NORAD response to Federal Aviation Administration’s announcement
NORAD is the bi-national Cdn. and U.S. command responsible for the air defense of NA and maritime warning.
September 20, 2007 By Carey Fredericks
PETERSON AIR FORCE BASE, Colo. – July 26, 2007 The Department of Defense and North American Aerospace Defense Command worked closely with the Federal Aviation Administration and other air security partners on the changes announced today for commercial and general aviation flights in the National Capital Region.
NORAD enforces this new Air Defense Identification Zone configuration and concurs with the special flight procedures outlined this afternoon by the FAA because it strikes a balance between security and the interests of the commercial and general aviation communities.
"While the FAA establishes flight rules for the NCR, NORAD immediately initiates protective air security measures as soon as violations of the ADIZ are detected," said General Gene Renuart, Commander of NORAD and U.S. Northern Command.
NORAD's mission — in close collaboration with homeland defense, security, and law enforcement partners — is to prevent air attacks against North America, safeguard the sovereign airspaces of the United States and Canada by responding to unknown, unwanted and unauthorized air activity approaching and operating within these airspaces, and provide aerospace and maritime warning for North America. NORAD may be required to monitor, shadow, divert from flight path, direct to land and/or destroy platforms deemed a potential threat to North America.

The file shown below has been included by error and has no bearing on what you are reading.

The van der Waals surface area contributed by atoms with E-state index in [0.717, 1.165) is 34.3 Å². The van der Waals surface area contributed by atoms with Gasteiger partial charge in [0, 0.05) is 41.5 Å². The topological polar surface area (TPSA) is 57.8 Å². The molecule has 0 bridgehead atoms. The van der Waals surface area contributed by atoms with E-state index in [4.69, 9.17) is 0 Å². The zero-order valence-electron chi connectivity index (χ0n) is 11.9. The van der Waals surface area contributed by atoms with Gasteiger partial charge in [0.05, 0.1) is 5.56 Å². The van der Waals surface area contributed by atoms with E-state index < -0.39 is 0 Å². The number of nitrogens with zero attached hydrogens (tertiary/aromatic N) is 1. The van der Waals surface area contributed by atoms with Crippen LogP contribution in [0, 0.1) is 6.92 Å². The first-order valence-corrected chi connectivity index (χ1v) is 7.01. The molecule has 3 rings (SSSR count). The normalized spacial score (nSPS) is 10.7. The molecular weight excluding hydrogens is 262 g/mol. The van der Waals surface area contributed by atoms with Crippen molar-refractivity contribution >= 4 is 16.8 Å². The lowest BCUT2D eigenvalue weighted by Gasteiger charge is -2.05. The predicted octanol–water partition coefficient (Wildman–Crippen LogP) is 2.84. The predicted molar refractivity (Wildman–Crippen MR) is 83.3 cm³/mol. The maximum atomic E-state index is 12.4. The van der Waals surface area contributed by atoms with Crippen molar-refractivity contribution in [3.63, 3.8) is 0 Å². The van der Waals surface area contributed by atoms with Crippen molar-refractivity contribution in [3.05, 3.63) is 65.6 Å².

NORAD is the bi-national Canadian and American command that is responsible for the air defense of North America and maritime warning. The command has three subordinate regional headquarters: the Alaskan NORAD Region at Elmendorf Air Force Base, Alaska; the Canadian NORAD Region at Winnepeg, Manitoba; and the Continental NORAD Region at Tyndall Air Force Base, Fla. The command is poised both tactically and strategically in our nation’s capital to provide a multilayered defense to detect, deter and prevent potential threats flying over the airspace of the United States and Canada.